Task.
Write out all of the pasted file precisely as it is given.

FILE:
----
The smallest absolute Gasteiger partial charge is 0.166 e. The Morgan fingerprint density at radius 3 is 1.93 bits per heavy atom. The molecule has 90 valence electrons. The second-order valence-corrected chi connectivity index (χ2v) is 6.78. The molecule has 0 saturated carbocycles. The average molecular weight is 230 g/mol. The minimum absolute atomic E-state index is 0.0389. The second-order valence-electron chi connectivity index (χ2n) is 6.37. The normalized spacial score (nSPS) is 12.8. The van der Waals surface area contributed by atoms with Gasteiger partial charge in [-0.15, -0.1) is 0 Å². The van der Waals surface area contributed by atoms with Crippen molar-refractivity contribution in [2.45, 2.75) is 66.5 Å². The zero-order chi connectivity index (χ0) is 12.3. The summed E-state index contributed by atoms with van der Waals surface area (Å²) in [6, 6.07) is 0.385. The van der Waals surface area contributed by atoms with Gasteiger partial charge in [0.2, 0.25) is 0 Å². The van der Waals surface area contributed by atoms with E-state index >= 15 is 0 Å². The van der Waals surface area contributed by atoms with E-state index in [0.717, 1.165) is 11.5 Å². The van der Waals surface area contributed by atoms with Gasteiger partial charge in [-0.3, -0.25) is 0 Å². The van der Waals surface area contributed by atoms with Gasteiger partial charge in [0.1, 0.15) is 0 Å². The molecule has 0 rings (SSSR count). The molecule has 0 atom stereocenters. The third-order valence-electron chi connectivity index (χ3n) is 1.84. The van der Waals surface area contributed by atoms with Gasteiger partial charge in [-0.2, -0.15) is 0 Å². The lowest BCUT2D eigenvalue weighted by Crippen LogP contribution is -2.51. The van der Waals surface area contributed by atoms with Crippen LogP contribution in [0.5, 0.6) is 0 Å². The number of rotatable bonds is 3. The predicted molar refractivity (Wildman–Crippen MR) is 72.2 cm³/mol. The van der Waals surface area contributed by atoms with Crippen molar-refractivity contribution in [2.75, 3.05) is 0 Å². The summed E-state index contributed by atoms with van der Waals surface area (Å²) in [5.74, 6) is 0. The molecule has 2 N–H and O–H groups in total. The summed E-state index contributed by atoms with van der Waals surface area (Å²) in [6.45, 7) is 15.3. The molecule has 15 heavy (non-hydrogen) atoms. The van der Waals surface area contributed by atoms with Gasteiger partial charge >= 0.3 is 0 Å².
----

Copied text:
The smallest absolute Gasteiger partial charge is 0.166 e. The Morgan fingerprint density at radius 3 is 1.93 bits per heavy atom. The molecule has 90 valence electrons. The second-order valence-corrected chi connectivity index (χ2v) is 6.78. The molecule has 0 saturated carbocycles. The average molecular weight is 230 g/mol. The minimum absolute atomic E-state index is 0.0389. The second-order valence-electron chi connectivity index (χ2n) is 6.37. The normalized spacial score (nSPS) is 12.8. The van der Waals surface area contributed by atoms with Gasteiger partial charge in [-0.15, -0.1) is 0 Å². The van der Waals surface area contributed by atoms with Crippen molar-refractivity contribution in [2.45, 2.75) is 66.5 Å². The zero-order chi connectivity index (χ0) is 12.3. The summed E-state index contributed by atoms with van der Waals surface area (Å²) in [6, 6.07) is 0.385. The van der Waals surface area contributed by atoms with Gasteiger partial charge in [0.2, 0.25) is 0 Å². The van der Waals surface area contributed by atoms with E-state index >= 15 is 0 Å². The van der Waals surface area contributed by atoms with E-state index in [0.717, 1.165) is 11.5 Å². The van der Waals surface area contributed by atoms with Gasteiger partial charge in [-0.3, -0.25) is 0 Å². The van der Waals surface area contributed by atoms with Gasteiger partial charge in [0.1, 0.15) is 0 Å². The molecule has 0 rings (SSSR count). The molecule has 0 atom stereocenters. The third-order valence-electron chi connectivity index (χ3n) is 1.84. The van der Waals surface area contributed by atoms with Gasteiger partial charge in [-0.2, -0.15) is 0 Å². The lowest BCUT2D eigenvalue weighted by Crippen LogP contribution is -2.51. The van der Waals surface area contributed by atoms with Crippen LogP contribution in [0.5, 0.6) is 0 Å². The number of rotatable bonds is 3. The predicted molar refractivity (Wildman–Crippen MR) is 72.2 cm³/mol. The van der Waals surface area contributed by atoms with Crippen molar-refractivity contribution in [2.75, 3.05) is 0 Å². The summed E-state index contributed by atoms with van der Waals surface area (Å²) in [5.74, 6) is 0. The molecule has 2 N–H and O–H groups in total. The summed E-state index contributed by atoms with van der Waals surface area (Å²) in [6.45, 7) is 15.3. The molecule has 15 heavy (non-hydrogen) atoms. The van der Waals surface area contributed by atoms with Gasteiger partial charge >= 0.3 is 0 Å².